According to Phillips, the new system will be based on analysts’ convictions about a fund’s ability to outperform its peer group and relevant benchmarks on a risk-adjusted basis. The company plans to launch the new ratings and research reports in the fourth quarter.
"While the star system has traditionally been a grade that the fund and the manager receive based on past performance, the new system will be more of more of an ‘aptitude test,’ and based on how the analyst perceives any investments, news or management changes will affect performance,” Phillips said. “The new ratings will not replace the star ratings, and the existing star methodology will not change.”
Morningstar will not charge fund firms to be rated, and its decision to rate and report on a specific fund is made solely by the analyst team based on factors such as investor interest and asset size. In the United States, the new ratings and research reports will replace the company’s “Analyst Picks and Pans.”
The new ratings will be assigned as follows—AAA, AA, A, Neutral, or Negative. According to Phillips, analysts will arrive at a rating through an evaluation of five key “pillars” Morningstar believes are crucial to predicting the future success of a fund: people, process, parent, performance and price. If a fund receives a positive rating of AAA, AA, or A, it means Morningstar analysts think highly of the fund and expect it to outperform its peer group and/or relevant benchmark on a risk-adjusted basis over a full market cycle of at least five years.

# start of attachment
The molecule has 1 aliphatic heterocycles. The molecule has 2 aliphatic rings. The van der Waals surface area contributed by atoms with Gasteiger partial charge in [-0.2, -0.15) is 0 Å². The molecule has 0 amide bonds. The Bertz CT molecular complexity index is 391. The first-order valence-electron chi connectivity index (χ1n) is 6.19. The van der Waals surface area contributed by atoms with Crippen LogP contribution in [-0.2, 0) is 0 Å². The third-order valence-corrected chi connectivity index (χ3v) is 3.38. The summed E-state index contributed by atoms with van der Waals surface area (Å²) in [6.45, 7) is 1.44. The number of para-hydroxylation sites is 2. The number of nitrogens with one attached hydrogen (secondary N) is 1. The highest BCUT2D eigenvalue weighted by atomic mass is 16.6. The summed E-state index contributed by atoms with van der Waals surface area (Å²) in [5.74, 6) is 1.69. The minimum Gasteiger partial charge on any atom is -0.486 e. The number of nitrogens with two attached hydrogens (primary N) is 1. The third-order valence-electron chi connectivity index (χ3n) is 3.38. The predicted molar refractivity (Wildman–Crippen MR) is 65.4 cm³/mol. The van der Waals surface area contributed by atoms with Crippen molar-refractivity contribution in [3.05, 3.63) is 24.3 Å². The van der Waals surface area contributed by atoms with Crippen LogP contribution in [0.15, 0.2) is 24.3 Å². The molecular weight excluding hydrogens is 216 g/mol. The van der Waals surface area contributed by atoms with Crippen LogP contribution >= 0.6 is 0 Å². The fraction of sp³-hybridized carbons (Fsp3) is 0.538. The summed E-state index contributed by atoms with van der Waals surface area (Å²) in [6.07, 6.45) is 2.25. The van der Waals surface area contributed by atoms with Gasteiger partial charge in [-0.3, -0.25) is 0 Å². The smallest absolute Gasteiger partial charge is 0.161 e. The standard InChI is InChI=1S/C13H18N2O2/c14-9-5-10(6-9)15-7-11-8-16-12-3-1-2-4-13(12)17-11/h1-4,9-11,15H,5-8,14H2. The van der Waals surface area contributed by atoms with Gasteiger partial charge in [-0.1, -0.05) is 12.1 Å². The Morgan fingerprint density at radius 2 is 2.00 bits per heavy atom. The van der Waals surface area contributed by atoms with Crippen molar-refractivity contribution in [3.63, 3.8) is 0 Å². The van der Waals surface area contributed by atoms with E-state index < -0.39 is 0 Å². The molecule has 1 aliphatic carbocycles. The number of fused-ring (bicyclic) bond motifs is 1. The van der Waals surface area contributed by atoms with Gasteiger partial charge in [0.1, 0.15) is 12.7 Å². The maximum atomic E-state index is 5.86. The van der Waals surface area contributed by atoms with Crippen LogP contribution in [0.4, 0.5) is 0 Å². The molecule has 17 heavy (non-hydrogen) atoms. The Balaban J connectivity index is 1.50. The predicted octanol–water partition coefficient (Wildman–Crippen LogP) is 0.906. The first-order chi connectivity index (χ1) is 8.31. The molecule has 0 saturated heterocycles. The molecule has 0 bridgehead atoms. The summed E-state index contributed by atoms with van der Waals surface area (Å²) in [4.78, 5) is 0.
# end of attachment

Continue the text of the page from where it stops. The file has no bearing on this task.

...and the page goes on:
The ratings scale is as follows:
• Positive Ratings:
– AAA: Best-of-breed fund that distinguishes itself across the five pillars and has garnered the analysts’ highest level of conviction;
– AA: Fund with notable advantages across several, but perhaps not all, of the five pillars—strengths that give the analysts a high level of conviction;
– A: Fund with advantages that outweigh any disadvantages across the five pillars, with sufficient level of analyst conviction to warrant a positive rating;
• Neutral Ratings: Fund that isn’t likely to deliver standout returns, but also isn’t likely to significantly underperform; and
• Negative Ratings: Fund with at least one flaw that is likely to significantly hamper future performance, and is considered an inferior offering to its peers.
In addition, Morningstar plans to adjust its methodology for its stewardship grades in the United States. Later this year, Morningstar will begin to replace the individual fund grades with parent-level stewardship grades using an A-F grading scale for more than 20 fund firms, and aims to complete the full shift to the new methodology in 2012. The parent-level stewardship grades will be part of the parent pillar in the new rating. Morningstar’s analysis of stewardship began in 2004, designed to help investors research and identify fund managers and companies that do a good job of serving fund shareholders’ interests.